The Kid fell a few votes short of being the first playerÃ‚Â elected to the Hall of Fame by a unanimous vote. JuniorÃ¢â‚¬â„¢s accomplishments have been recited many times: He hit 630 home runs, compiled over 83 WAR, won 10 consecutive Gold Gloves at a premium defensive position and seven Silver Sluggers. The list goes on.
Yet, brave writers found the power to resist the call of a historic career. And rightfully so. Let me tell you why: JuniorÃ¢â‚¬â„¢s problem with performance enhancing drugs. There was very little written about this during his career, but a thirty minute documentary that aired in 1992, right before the steroid era, clearly shows that Junior wasÃ‚Â addicted to “Brain & Nerve Tonic.” Here is photographic evidence of him in uniform with a bottle of the tonic in his back pocket:
Here is a clip of Junior consuming it, in front of his teammates:
And if you think back acne was a bad side effect of using PEDs, check out the consequences of Junior’s addiction to Brain & Nerve Tonic:
The documentary plainly shows Junior in a wheel chair guzzling nerve tonic while strugglingÃ‚Â to regain his ability to play baseball. This could not have come at a worse time for his team as they were slated to play in a championship bout with their crosstown rivals. Had it not been for one particular teammatesÃ¢â‚¬â„¢ great use of his head and a wonderful bat, they might have lost the championship.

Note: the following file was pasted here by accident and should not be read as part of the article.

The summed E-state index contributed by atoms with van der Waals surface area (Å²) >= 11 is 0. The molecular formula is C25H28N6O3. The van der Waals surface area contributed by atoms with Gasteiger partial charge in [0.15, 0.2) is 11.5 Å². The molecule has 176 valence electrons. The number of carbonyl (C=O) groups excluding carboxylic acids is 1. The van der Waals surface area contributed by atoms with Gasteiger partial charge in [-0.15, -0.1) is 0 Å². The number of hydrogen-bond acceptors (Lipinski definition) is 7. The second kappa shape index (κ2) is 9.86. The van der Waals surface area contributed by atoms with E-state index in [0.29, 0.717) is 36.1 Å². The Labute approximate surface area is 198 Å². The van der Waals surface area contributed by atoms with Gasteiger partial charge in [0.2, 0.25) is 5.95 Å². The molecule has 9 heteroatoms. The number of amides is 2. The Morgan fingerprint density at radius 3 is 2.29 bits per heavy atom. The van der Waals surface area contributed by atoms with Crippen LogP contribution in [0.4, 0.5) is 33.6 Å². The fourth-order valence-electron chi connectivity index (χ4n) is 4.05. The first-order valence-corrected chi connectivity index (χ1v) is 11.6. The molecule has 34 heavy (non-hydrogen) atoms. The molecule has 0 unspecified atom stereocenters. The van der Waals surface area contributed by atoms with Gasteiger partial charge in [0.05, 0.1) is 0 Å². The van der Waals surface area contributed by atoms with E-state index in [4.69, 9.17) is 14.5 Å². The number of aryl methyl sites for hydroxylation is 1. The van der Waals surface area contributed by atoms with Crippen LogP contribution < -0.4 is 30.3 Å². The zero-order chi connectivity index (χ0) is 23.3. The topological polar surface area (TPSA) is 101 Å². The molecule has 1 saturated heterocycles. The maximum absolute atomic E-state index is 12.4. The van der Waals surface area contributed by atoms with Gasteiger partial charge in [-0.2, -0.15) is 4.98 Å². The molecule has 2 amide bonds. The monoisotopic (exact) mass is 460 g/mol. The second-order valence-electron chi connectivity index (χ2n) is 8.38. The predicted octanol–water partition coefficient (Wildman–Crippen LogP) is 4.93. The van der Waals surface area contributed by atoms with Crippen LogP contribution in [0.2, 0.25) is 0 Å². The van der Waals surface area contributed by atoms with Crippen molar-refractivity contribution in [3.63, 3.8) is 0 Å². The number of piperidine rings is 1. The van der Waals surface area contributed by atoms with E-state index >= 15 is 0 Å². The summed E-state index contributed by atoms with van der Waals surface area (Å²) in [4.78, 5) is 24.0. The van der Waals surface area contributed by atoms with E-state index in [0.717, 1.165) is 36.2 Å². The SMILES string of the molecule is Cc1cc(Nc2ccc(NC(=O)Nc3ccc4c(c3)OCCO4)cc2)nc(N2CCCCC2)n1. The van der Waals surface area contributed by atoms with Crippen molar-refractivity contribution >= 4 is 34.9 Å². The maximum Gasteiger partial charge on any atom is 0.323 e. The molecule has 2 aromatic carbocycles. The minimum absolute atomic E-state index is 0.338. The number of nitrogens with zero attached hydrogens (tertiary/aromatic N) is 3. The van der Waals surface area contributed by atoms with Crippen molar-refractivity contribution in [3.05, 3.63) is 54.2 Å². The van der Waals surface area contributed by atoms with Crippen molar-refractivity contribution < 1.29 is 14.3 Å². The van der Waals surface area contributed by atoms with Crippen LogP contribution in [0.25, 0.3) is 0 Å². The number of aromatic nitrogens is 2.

For those of you who didn’t see this documentary when it first aired, it’s titled:Ã‚Â Homer at the Bat.Ã‚Â It provides the only legitimate reason for leaving Junior off of a Hall of Fame ballot.
To a certain generation of baseball fans, The Kid was our superhero; theÃ‚Â swing, that smile, his effortless defense. JuniorÃ‚Â played baseball with the heart of a little leaguer and theÃ‚Â skillÃ‚Â of a legend. Throughout his career heÃ‚Â captivated our imagination and brought us closer to the game.
Today, The Kid is in The Hall.